USF is now offering Maymester – a selection of fully-online, three-credit-hour courses taught from May11-29. As a result, some faculty may be invited to teach courses in an accelerated format (3 weeks instead of 6, 10, or 16). Here you will find some suggestions for restructuring your courses to adjust for an accelerated schedule. For more information about Maymester, please visit: http://www.usf.edu/summer/about/maymester.aspx.
The umbrella term active learning encompasses many different types of classroom activity, including problem-based learning, project-based learning, team-based learning, and inquiry methods of instruction. Often these can be thought of as mirror images of traditional instruction. Where lecture provides an argument laid out using deductive reasoning, active learning methods frequently rely on inductive reasoning — students are provided with an initial problem, for instance, and they work backwards through the problem to discover first principles. Click HERE for our list of Interactive Techniques.
Service learning, internships, and other forms of experiential learning move the curriculum outside the classroom space and outside the normal meeting days and time. Service learning looks on first glance similar to volunteering, but it is tied through the use of carefully selected assessments and activities to the course learning objectives. It provides a much closer, and more real, experience of learning the same content that would be covered in traditional classroom lecture. Click HERE to read more.
Use PowerPoint directly to capture audio onto your slides, save the presentation as a movie (.wmv), and upload it to YouTube for easy linking and embedding in your courses. Our tutorial shows the necessary steps and also discusses methods of classroom interaction if your lectures are delivered electronically. Click HERE to read more.
Download our badges and display them to show student progress (or leverage natural competitiveness), and learn how to use Easter Eggs within Canvas to encourage students to pore through online content more comprehensively. Click HERE to read more.
Inquiry-based learning is an umbrella concept for creating learning environments for students which allow them to discover answers themselves instead of being told the answers (such as via lecture). Click HERE to read more.
Variation in the daily routine and in how students practice material is critical to continued engagement. This list of over 200 interactive techniques provides a toolbox for faculty members to choose different methods of interaction, discussion, and practice with students. Click HERE for our list of Interactive Techniques.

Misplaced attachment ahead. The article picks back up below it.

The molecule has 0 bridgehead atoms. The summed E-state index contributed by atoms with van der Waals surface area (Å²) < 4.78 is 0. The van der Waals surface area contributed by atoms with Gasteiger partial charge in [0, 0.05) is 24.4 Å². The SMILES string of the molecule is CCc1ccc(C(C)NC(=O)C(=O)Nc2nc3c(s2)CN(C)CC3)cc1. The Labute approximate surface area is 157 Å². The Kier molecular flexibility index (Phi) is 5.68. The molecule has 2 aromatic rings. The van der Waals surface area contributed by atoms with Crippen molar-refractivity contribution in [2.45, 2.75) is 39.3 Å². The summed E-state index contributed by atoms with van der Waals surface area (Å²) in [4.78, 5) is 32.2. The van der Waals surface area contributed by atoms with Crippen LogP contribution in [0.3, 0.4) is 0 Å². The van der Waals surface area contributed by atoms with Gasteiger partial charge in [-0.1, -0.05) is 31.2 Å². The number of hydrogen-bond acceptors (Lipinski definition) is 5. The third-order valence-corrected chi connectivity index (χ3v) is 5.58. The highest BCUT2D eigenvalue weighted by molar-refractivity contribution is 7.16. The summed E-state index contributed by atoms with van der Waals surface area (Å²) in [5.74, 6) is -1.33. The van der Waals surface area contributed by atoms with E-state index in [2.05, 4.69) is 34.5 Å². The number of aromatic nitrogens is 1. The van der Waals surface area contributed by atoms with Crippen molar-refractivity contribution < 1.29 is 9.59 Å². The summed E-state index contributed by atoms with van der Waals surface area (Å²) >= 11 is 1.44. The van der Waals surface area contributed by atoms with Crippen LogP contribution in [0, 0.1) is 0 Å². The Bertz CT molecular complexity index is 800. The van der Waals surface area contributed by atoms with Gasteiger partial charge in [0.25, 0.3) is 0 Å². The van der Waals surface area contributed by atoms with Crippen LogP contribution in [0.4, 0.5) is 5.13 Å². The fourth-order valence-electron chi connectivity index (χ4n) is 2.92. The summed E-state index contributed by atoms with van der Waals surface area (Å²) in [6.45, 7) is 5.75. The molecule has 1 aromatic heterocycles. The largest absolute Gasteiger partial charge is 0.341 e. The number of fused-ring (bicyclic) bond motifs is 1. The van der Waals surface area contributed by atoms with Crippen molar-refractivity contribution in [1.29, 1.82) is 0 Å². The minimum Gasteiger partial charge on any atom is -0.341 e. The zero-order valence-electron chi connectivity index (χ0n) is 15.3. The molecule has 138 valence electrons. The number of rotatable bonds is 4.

Learning Assistants (LA's) are undergraduate students who assist with small-group discussions during large lecture classes. They are a bit like undergrad TA's who do no grading. Generally, LA's are selected because they recently completed the target lecture class with a good grade (B or better). On this page, learn more about how to get started using LA's for your classes.
Lecturing is one of the most widely employed teaching methods, especially in some disciplines. Effective lecturing must capture and hold students' attention and engage them in "thinking" about content, as opposed to merely transcribing it. Click HERE to read more.
Problem-Based Learning (PBL) is commonly employed in disciplines that encourage flexible knowledge and skills in solving challenges. Rather than listen to lectures, students are presented with problems and given resources that could, when properly accessed and contextualized, be used to aid in solving the problem. Click HERE to read more.
USF classes that are administered fully online receive support from Innovative Education. Courses that are taught in a hybrid modality (reduced seat time), and all face-to-face classes are supported by the Academy for Teaching and Learning Excellence (ATLE). The following YouTube video contains some valuable, practical wisdom related to teaching online: 8 Lessons Learned from Teaching Online.
Explore the Readiness Assurance Process, which is a specific instructional strategy associated with team-based learning that can dramatically enhance student learning. Click HERE to read more.
Visual Thinking Strategies (VTS) is a teaching method that improves critical thinking skills through teacher-facilitated discussions of visual images. Click HERE to read more.